Boost to chances of life on two distant moons
Sen—NASA scientists have been carrying out observations and experiments to help discover whether life might have been able to develop on two faraway moons in the Solar System.
Europa, one of the four Galilean satellites of Jupiter, has been found to have abundant quantities of hydrogen peroxide across its surface.
It is being suggested that this much diluted version of hair bleach might mix with the ocean thought to lie beneath Europa’s surface, in which case it would convert to oxygen and so could be an excellent energy supply for simple life.
Meanwhile, an experiment being carried out in a laboratory to simulate the atmosphere of Saturn’s largest moon Titan, where the European Space Agency’s probe Huygens landed in 2005, also offers positive news to those searching for alien life.
The Titan simulation shows that complex organic chemistry that could eventually lead to the building blocks of life extends lower in the atmosphere than had been thought.
The Europa findings are published in a new paper published in the journal Astrophysical Journal Letters by a team led by Kevin Hand, of NASA’s Jet Propulsion Laboratory (JPL) in California.
His co-author Mike Brown, of the California Institute of Technology in Pasadena, used the Keck II Telescope on Mauna Kea, Hawaii, over four nights in September 2011 to observe Europa in near-infrared light.
Two images of Europa's icy surface taken by NASA's Galileo probe. Credit: NASA/JPL/University of Arizona
The results showed that hydrogen peroxide, first detected on Europa by NASA’s Galileo mission to Jupiter, is most greatly concentrated on the side of Europa that leads its orbit around Jupiter. That concentration drops to almost nothing on the trailing side in its orbit.
Brown, who is most famous for his Kuiper Belt discoveries that helped see Pluto lose its status as a planet, said: “The Galileo measurements gave us tantalizing hints of what might be happening all over the surface of Europa, and we’ve now been able to quantify that with our Keck telescope observations.
“What we still don’t know is how the surface and the ocean mix, which would provide a mechanism for any life to use the peroxide.”
Hand said: “Life as we know it needs liquid water, elements like carbon, nitrogen, phosphorus and sulphur, and it needs some form of chemical or light energy to get the business of life done.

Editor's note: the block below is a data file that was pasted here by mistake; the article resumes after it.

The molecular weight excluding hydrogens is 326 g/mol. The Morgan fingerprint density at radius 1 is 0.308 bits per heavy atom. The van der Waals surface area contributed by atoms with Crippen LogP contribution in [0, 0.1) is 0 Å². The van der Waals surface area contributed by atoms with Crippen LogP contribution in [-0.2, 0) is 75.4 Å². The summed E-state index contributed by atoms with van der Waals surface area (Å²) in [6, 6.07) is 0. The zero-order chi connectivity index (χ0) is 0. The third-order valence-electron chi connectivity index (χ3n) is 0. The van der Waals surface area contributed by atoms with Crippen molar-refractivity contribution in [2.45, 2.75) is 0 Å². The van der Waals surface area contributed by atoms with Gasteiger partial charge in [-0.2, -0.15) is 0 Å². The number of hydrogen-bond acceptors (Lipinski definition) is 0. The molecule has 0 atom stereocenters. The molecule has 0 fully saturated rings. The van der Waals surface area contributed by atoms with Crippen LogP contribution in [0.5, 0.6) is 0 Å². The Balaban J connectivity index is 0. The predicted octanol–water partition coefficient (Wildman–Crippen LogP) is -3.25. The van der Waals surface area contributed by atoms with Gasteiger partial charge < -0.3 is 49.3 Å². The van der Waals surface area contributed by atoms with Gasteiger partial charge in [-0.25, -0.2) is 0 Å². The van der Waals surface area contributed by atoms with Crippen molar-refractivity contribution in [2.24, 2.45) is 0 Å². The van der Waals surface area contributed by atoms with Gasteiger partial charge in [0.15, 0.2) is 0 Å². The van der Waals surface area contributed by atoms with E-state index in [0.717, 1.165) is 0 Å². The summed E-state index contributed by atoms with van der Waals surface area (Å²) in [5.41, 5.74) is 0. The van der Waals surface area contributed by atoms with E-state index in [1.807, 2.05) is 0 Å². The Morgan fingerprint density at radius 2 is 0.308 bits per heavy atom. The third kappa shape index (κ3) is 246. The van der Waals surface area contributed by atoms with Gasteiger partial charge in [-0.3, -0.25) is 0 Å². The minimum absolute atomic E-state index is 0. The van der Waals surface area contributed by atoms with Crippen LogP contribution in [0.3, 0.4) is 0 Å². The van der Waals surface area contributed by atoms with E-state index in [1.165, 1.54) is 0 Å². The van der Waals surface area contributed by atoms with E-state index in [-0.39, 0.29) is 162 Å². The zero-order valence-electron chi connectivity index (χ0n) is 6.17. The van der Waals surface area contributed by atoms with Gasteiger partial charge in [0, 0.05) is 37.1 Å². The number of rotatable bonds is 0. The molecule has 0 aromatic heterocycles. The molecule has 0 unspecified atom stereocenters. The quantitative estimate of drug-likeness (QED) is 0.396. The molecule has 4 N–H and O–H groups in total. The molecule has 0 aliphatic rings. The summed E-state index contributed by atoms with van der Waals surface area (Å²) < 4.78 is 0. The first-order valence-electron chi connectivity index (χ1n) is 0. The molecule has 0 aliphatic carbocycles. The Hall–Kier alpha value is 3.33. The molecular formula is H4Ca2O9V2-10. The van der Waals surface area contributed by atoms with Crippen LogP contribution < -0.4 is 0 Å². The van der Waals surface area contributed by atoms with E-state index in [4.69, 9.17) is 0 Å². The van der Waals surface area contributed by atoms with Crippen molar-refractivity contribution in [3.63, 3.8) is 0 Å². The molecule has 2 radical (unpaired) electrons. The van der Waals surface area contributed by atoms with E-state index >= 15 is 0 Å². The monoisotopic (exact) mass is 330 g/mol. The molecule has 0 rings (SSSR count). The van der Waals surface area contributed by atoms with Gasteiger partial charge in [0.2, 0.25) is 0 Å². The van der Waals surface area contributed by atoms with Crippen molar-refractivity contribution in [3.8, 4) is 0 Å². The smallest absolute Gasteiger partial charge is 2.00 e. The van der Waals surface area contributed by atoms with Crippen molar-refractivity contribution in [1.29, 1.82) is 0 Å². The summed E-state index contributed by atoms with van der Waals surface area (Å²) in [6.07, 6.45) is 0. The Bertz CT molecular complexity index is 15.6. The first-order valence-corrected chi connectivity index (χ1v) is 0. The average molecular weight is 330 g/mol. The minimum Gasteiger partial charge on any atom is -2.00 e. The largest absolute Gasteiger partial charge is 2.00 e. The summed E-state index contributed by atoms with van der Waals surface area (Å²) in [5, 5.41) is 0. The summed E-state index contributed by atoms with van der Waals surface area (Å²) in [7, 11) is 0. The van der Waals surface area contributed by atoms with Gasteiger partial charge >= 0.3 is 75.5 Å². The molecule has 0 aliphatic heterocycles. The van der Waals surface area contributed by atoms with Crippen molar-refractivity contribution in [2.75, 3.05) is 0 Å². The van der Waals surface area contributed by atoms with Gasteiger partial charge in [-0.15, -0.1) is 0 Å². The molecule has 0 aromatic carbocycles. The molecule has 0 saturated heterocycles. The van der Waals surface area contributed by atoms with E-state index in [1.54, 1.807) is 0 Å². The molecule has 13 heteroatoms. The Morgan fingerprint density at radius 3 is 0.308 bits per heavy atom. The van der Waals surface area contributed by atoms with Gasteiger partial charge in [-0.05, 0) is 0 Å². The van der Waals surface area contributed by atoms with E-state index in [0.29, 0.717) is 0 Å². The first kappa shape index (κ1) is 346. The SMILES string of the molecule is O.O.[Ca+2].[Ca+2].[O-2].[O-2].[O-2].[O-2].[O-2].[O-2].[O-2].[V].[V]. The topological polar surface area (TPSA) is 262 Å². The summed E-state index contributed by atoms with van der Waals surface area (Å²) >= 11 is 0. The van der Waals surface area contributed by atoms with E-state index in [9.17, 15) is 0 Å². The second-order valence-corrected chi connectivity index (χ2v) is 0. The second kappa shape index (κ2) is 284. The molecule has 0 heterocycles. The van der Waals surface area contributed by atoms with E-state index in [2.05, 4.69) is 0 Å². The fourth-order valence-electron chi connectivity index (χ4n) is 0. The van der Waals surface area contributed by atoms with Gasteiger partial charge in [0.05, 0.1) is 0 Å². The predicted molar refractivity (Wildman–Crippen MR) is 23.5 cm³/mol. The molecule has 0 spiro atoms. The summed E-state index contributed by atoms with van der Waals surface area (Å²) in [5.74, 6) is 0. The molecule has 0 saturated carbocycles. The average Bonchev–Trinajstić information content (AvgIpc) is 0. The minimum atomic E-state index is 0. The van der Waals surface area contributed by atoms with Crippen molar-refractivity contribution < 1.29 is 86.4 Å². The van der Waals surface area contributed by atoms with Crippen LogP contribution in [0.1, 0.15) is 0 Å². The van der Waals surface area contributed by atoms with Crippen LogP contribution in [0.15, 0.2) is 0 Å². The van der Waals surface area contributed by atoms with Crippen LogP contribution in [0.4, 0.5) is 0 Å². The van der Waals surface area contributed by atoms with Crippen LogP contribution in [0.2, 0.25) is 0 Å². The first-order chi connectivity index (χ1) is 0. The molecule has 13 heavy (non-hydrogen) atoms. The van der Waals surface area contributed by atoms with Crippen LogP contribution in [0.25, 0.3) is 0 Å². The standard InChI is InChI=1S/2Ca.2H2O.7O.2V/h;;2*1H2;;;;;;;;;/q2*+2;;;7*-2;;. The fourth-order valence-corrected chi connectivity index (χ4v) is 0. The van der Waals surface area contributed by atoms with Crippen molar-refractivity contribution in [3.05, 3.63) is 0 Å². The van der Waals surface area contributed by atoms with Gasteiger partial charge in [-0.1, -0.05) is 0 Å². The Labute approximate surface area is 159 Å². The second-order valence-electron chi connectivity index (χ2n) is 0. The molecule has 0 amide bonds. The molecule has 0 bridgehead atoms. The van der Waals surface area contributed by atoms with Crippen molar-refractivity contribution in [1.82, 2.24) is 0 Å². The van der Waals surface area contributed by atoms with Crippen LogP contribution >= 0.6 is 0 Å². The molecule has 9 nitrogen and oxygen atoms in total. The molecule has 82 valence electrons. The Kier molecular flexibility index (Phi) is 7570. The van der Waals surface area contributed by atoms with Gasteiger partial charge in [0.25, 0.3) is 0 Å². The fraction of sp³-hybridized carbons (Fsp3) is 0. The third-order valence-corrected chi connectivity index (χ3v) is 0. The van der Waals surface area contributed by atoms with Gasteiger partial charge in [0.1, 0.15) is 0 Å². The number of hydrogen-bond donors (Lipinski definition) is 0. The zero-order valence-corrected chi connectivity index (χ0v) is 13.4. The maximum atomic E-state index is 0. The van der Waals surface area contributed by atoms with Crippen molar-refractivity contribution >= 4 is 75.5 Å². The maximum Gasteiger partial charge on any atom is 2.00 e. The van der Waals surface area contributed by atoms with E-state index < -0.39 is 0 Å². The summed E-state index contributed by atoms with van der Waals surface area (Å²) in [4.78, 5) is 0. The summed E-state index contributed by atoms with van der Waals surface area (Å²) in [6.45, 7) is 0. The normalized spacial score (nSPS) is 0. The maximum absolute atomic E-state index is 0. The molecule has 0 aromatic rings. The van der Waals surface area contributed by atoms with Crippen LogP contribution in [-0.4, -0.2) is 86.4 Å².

“Europa has the liquid water and elements, and we think that compounds like peroxide might be an important part of the energy requirement.”
Over on Titan, the experiments carried out by another team at JPL have highlighted another region that could brew up prebiotic chemicals which could allow life to form.
Murthy Gudipati, lead author of a paper in Nature Communications, said: “Scientists previously thought that as we got closer to the surface of Titan, the moon’s atmospheric chemistry was basically inert and dull. Our experiment shows that’s not true.
A view of the surface of Titan from the Huygens probe during its descent in January 2005. Credit: ESA/NASA/JPL/University of Arizona
“The same kind of light that drives biological chemistry on Earth’s surface could also drive chemistry on Titan, even though Titan receives far less light from the sun and is much colder. Titan is not a sleeping giant in the lower atmosphere, but at least half awake in its chemical activity.”
The JPL scientists studied the effects of light on a molecule detected on Titan called dicyanoacetylene. Their findings suggest that compex organic material could coat the chunks of water ice found on the moon’s surface and maybe seep through to a liquid water layer beneath the surface.
Edward Goolish, of NASA’s Astrobiology Institute in California, said: “These results suggest that the volume of Titan’s atmosphere involved in the production of more complex organic chemicals is much larger than previously believed. It makes Titan an even more interesting environment for astrobiological study.”